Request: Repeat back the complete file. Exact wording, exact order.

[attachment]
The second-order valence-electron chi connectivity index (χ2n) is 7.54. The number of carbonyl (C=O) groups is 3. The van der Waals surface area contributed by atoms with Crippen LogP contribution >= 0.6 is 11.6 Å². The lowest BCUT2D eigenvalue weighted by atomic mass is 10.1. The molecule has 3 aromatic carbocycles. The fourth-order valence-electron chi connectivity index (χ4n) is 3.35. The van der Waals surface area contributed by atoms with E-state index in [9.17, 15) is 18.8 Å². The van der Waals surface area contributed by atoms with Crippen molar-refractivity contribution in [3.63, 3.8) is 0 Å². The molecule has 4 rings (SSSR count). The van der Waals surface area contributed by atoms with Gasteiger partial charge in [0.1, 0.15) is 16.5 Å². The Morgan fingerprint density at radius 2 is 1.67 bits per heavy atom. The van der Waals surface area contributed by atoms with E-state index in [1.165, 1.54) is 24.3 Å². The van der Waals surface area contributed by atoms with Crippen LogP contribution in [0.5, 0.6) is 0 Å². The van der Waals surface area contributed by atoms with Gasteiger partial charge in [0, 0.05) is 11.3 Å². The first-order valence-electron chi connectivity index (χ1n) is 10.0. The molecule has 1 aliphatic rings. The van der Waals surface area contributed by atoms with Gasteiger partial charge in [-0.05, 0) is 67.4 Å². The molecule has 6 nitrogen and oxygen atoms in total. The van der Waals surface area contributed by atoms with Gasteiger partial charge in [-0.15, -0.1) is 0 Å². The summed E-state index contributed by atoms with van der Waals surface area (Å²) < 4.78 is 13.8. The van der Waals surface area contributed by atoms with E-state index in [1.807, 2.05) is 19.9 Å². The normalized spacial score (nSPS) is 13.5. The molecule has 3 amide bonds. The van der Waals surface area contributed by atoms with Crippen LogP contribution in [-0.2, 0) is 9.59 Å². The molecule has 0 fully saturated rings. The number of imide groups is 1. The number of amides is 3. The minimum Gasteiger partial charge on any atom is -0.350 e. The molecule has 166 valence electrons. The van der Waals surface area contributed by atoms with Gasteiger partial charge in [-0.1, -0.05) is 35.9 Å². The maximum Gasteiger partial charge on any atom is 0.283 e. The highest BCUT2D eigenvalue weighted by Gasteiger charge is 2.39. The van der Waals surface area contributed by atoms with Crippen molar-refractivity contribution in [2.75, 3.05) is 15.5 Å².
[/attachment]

The second-order valence-electron chi connectivity index (χ2n) is 7.54. The number of carbonyl (C=O) groups is 3. The van der Waals surface area contributed by atoms with Crippen LogP contribution >= 0.6 is 11.6 Å². The lowest BCUT2D eigenvalue weighted by atomic mass is 10.1. The molecule has 3 aromatic carbocycles. The fourth-order valence-electron chi connectivity index (χ4n) is 3.35. The van der Waals surface area contributed by atoms with E-state index in [9.17, 15) is 18.8 Å². The van der Waals surface area contributed by atoms with Crippen molar-refractivity contribution in [3.63, 3.8) is 0 Å². The molecule has 4 rings (SSSR count). The van der Waals surface area contributed by atoms with Gasteiger partial charge in [0.1, 0.15) is 16.5 Å². The Morgan fingerprint density at radius 2 is 1.67 bits per heavy atom. The van der Waals surface area contributed by atoms with E-state index in [1.165, 1.54) is 24.3 Å². The van der Waals surface area contributed by atoms with Crippen LogP contribution in [0.5, 0.6) is 0 Å². The van der Waals surface area contributed by atoms with Gasteiger partial charge in [0, 0.05) is 11.3 Å². The first-order valence-electron chi connectivity index (χ1n) is 10.0. The molecule has 1 aliphatic rings. The van der Waals surface area contributed by atoms with Gasteiger partial charge in [-0.05, 0) is 67.4 Å². The molecule has 6 nitrogen and oxygen atoms in total. The van der Waals surface area contributed by atoms with Gasteiger partial charge in [-0.15, -0.1) is 0 Å². The summed E-state index contributed by atoms with van der Waals surface area (Å²) < 4.78 is 13.8. The van der Waals surface area contributed by atoms with E-state index in [1.807, 2.05) is 19.9 Å². The normalized spacial score (nSPS) is 13.5. The molecule has 3 amide bonds. The van der Waals surface area contributed by atoms with Crippen LogP contribution in [-0.2, 0) is 9.59 Å². The molecule has 0 fully saturated rings. The number of imide groups is 1. The number of amides is 3. The minimum Gasteiger partial charge on any atom is -0.350 e. The molecule has 166 valence electrons. The van der Waals surface area contributed by atoms with Gasteiger partial charge in [-0.1, -0.05) is 35.9 Å². The maximum Gasteiger partial charge on any atom is 0.283 e. The highest BCUT2D eigenvalue weighted by Gasteiger charge is 2.39. The van der Waals surface area contributed by atoms with Crippen molar-refractivity contribution in [2.75, 3.05) is 15.5 Å².